Migration and cosmopolitanism are said to be complementary. Cosmopolitanism means to be a citizen of the world, and migration, without impediments, should be the natural starting point for a cosmopolitan view. However, the intensification of migration, through an increasing number of refugees and economic migrants, has generated anti-cosmopolitan stances. Using the concept of cosmopolitanism as it emerges from migrant protests like Sans Papiers, No One Is Illegal, and No Borders, an interdisciplinary group of scholars addresses this discrepancy and explores how migrant protest movements elicit a new form of radical cosmopolitanism.
The combination of basic theoretical concepts and detailed empirical analysis in this book will advance the theoretical debate on the inherent cosmopolitan aspects of migrant activism. As such, it will be a valuable contribution to students, researchers and scholars of political science, sociology and philosophy.
Table of Contents
Introduction: Migrant Protests as Radical Cosmopolitics
Part 1: Cosmopolitical Resistance
1. Migrant Protests as A Form of Civil Disobedience: Which Cosmopolitanism?
2. Migrants’ Protests, The Paradox of Citizenship And Contestatory Cosmopolitanism
3. Cosmopolitan ‘Hidden Transcripts’? Becoming In/Visible as A Strategy of Migrant Resistance
4. Roma Mobility in the EU: Cosmopolitanism from Below or The Cosmopolitan Exception?
Part 2: Cosmopolitical Agency
5. March of Refugees, Cosmopolitanism and Avant-Garde Political Agency
[Ali Emre Benli]
6. Transnational Solidarity and Cosmopolitanism from Below: Migrant Protests, Universalism and The Political Community
[Óscar García Agustín & Martin Bak Jørgensen]
7. Solidarity Before Citizenship: Cosmopolitanism and Migrant Protests
Part 3: Cosmopolitical World-Building
8. Reclaiming Cosmopolitanism Through Migrant Protests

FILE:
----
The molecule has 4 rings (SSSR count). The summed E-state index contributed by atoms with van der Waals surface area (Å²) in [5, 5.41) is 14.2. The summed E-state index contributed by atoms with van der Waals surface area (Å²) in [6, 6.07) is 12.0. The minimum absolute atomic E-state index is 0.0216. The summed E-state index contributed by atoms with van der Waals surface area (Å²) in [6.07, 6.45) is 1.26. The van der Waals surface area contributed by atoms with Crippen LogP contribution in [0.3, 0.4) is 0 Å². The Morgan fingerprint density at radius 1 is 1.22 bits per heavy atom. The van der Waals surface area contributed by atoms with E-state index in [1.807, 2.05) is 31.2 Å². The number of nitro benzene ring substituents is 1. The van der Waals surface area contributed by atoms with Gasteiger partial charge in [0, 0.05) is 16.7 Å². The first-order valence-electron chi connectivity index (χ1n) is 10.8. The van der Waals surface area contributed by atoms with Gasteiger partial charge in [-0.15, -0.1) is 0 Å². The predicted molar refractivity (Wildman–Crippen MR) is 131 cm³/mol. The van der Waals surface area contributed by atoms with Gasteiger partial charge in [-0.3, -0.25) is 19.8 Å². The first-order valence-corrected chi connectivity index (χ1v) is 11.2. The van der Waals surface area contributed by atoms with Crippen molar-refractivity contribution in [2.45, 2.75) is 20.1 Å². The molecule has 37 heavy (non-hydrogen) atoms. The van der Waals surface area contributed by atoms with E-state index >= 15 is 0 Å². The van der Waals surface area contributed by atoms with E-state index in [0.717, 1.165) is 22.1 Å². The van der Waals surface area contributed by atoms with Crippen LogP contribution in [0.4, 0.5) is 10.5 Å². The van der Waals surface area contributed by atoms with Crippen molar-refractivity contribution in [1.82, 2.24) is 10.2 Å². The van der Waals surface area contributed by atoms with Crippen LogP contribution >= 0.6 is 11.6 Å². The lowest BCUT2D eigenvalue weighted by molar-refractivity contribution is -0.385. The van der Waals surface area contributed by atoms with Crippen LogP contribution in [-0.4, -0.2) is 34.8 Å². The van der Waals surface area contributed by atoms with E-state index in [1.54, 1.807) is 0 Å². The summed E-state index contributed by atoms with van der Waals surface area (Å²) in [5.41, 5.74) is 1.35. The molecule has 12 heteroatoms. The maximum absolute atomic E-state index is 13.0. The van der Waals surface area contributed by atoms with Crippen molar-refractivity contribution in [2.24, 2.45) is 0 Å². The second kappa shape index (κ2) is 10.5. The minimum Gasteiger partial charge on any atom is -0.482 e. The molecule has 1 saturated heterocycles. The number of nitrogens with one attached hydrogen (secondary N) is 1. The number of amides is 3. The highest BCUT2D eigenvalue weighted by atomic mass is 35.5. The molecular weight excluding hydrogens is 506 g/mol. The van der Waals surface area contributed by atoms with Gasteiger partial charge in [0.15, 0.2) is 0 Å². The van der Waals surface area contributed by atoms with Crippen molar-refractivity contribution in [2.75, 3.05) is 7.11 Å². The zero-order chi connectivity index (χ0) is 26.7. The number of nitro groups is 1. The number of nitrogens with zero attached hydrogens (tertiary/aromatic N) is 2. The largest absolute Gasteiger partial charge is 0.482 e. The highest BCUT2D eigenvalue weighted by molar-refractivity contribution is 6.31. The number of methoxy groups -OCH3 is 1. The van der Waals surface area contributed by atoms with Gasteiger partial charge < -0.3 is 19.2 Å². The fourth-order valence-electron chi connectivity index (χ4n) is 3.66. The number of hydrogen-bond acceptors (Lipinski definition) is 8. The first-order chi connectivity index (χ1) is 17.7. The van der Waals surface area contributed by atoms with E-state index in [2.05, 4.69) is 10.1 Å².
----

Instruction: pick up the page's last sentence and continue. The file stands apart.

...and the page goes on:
9. Fugitive World-Building: Rethinking the Cosmopolitics Of Anti-Slavery Struggle with Arendt And Glissant
10. Life, Divided: On the Experience of Postcolonial Migrant Protests In France
11. "No One Is Illegal": Law and The Possibilities for Radical Cosmopolitics
Tamara Caraus is a researcher at the Research Institute of the University of Bucharest. Her area of research includes continental political philosophy and political theory of cosmopolitanism. She contributed with articles to various academic journals and edited volumes, published four books, and co-edited Cosmopolitanism and the Legacy of Dissent (Routledge, 2014), Cosmopolitanism without Foundations (Zeta Books, 2014), and Re-grounding Cosmopolitanism. Towards a Post-foundational Cosmopolitanism (Routledge, 2015), Cosmopolitanism and Global Protests, a special issue of Globalizations journal (2017).
Elena Paris teaches interactions among legal orders, and European Union law at the Law School, University of Bucharest. Her research interests lie in the fields of international legal theory, intersections of law and theology, legal pluralism, international economic law, continental philosophy, international refugee law. She has co-edited (with Tamara Caraus) Re-Grounding Cosmopolitanism. Towards a Post-foundational Cosmopolitanism (Routledge 2016), and has most recently written "International law-making and foundations of universality: retrieving an alternative metaphysics", in International Law and Religion. Historical and Contemporary perspectives (M. Koskenniemi, M. Garcia-Salmones, P. Amorosa eds.) (Oxford University Press, 2017), "Re-thinking universalism: post-foundational cosmopolitanism in a relational key" in Re-grounding Cosmopolitanism; "The turn to international law in EU governance" (Romanian Journal of Comparative Law, Supplement 2014).
'This volume brings a much needed contribution to cosmopolitanism in demonstrating how migrants through protest and resistance are re-drawing the boundaries of political community.'
—Gerard Delanty, Professor of Sociology and Social & Political Thought, University of Sussex, Brighton, UK
‘Following the thread of migrants’ movements and struggles this book gives a refreshing, radical, and new meaning to the notion of cosmopolitanism. While fences and walls proliferate around borders as well as within bounded spaces worldwide, the stubborn search for freedom of migrants invites us to politically reinvent and remake the world. This is a timely and inspiring book in hard times.’
—Sandro Mezzadra, Associate Professor of Political Theory, University of Bologna, Italy